Science, you might say, has discovered that our existence is infinitely improbable, and hence a miracle. [John Horgan, director of the Center for Science Writings at New Jersey’s Stevens Institute of Technology, as cited by Lee Strobel, The Case for the Creator (Grand Rapids, MI: Zondervan, 2004), 42]
Precious little in the way of biochemical evolution could have happened on the Earth. It is easy to show that the two thousand or so enzymes that span the whole of life could not have evolved on the Earth. [Fred Hoyle and Chandra Wickramasinghe, “Where Microbes Boldly Went,” New Scientist 91 [13 August 1991], 412-415. Sir Fred Hoyle [1915-2001], affiliated for most of his career with Cambridge University, was one of the greatest astronomers and astrophysicists of the twentieth century, and, at the time that the article appeared, his former Cambridge doctoral student Nalin Chandra Wickramasinghe was a professor of applied mathematics and astronomy at the University of Cardiff, in Wales.]
It is extremely improbable that proteins and nucleic acids, both of which are structurally complex, arose spontaneously in the same place at the same time. Yet it also seems impossible to have one without the other. And so, at first glance, one might have to conclude that life could never, in fact, have originated by chemical means. [Leslie Orgel, “The Origin of Life on the Earth,” Scientific American 271 (October 1994), 78. The British chemist Leslie Orgel (1927-2007) was a professor of chemistry at the Salk Institute for Biological Studies in La Jolla, California, and at the nearby University of California, San Diego, who specialized in questions pertaining to the origin of terrestrial life.]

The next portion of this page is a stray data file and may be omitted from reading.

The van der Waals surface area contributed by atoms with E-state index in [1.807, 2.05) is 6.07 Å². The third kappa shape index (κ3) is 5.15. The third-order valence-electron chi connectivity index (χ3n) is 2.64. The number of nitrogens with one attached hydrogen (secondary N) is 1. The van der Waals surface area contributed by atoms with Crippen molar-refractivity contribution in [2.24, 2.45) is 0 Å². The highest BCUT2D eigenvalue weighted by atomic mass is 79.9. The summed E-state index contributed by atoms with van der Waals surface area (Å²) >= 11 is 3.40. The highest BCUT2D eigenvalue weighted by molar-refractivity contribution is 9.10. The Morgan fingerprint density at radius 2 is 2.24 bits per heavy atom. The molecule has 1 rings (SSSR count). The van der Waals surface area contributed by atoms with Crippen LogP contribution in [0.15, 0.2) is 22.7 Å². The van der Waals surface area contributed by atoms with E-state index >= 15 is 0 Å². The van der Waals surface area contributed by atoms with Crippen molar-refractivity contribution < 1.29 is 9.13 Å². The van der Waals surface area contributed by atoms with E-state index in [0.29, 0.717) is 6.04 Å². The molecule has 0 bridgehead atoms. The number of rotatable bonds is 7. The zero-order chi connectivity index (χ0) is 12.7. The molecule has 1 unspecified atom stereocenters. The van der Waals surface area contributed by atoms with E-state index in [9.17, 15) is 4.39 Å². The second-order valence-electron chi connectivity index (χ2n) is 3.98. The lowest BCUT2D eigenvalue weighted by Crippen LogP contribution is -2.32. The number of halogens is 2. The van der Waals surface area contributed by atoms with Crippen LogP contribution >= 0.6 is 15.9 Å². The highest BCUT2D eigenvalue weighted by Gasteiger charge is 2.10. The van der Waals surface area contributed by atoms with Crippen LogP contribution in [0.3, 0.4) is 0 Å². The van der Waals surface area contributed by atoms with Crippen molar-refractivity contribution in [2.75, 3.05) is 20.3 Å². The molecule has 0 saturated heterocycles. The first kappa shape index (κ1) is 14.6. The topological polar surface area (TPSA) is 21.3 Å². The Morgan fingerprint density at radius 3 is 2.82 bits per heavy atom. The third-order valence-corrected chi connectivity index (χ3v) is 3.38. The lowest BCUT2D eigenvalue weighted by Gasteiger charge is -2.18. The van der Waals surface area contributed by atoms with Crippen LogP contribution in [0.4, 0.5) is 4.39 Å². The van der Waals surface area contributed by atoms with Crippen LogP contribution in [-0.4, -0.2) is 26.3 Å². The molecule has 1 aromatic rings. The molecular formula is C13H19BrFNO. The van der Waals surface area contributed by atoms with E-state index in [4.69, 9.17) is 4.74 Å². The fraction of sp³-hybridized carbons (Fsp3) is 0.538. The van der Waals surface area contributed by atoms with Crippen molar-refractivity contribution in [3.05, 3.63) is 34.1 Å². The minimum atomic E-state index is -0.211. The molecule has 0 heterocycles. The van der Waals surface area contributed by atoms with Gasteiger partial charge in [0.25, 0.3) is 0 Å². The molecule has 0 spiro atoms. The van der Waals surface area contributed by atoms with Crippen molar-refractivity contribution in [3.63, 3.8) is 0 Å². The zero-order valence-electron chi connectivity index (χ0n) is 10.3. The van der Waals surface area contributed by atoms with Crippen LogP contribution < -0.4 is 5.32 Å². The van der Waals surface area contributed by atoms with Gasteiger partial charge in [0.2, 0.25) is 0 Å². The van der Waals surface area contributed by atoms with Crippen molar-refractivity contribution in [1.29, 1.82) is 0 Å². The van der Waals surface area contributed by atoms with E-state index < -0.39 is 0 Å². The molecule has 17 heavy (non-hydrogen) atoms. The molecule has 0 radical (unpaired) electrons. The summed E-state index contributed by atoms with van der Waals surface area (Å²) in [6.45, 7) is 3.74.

An honest man, armed with all the knowledge available to us now, could only state that in some sense, the origin of life appears at the moment to be almost a miracle, so many are the conditions which would have had to have been satisfied to get it going. [Francis Crick, Life Itself: Its Origin and Nature (New York: Simon and Schuster, 1981), 88. The vocally atheistic British theoretical molecular biologist Francis Crick (1916-2004), co-discoverer with James Watson of the double-helix structure of the DNA molecule and co-winner with Watson and Maurice Wilkins of the 1962 Nobel Prize in Physiology or Medicine, served for the last years of his life, right up until his death, as the J.W. Kieckhefer Distinguished Research Professor at the Salk Institute for Biological Studies in La Jolla, California.]